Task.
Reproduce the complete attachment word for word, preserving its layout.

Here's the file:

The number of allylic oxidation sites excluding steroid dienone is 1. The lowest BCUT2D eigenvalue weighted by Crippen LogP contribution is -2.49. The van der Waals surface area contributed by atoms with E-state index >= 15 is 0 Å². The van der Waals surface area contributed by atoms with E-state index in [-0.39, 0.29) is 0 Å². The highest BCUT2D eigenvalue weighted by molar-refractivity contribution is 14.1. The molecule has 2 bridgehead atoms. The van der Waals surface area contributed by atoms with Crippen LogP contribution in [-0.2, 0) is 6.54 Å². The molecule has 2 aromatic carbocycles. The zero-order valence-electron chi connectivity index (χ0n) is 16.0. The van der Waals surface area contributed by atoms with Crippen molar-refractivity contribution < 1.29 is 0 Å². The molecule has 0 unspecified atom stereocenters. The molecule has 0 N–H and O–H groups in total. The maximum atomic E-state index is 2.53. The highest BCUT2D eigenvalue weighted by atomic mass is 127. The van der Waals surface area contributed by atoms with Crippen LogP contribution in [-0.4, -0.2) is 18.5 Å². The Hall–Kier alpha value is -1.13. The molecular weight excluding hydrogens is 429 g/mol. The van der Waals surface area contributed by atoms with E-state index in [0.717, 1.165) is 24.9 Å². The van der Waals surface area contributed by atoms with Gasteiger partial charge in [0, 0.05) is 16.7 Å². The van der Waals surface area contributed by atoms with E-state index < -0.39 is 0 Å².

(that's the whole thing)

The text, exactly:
The number of allylic oxidation sites excluding steroid dienone is 1. The lowest BCUT2D eigenvalue weighted by Crippen LogP contribution is -2.49. The van der Waals surface area contributed by atoms with E-state index >= 15 is 0 Å². The van der Waals surface area contributed by atoms with E-state index in [-0.39, 0.29) is 0 Å². The highest BCUT2D eigenvalue weighted by molar-refractivity contribution is 14.1. The molecule has 2 bridgehead atoms. The van der Waals surface area contributed by atoms with Crippen LogP contribution in [-0.2, 0) is 6.54 Å². The molecule has 2 aromatic carbocycles. The zero-order valence-electron chi connectivity index (χ0n) is 16.0. The van der Waals surface area contributed by atoms with Crippen molar-refractivity contribution < 1.29 is 0 Å². The molecule has 0 unspecified atom stereocenters. The molecule has 0 N–H and O–H groups in total. The maximum atomic E-state index is 2.53. The highest BCUT2D eigenvalue weighted by atomic mass is 127. The van der Waals surface area contributed by atoms with Crippen LogP contribution in [-0.4, -0.2) is 18.5 Å². The Hall–Kier alpha value is -1.13. The molecular weight excluding hydrogens is 429 g/mol. The van der Waals surface area contributed by atoms with E-state index in [0.717, 1.165) is 24.9 Å². The van der Waals surface area contributed by atoms with Gasteiger partial charge in [0, 0.05) is 16.7 Å². The van der Waals surface area contributed by atoms with E-state index < -0.39 is 0 Å².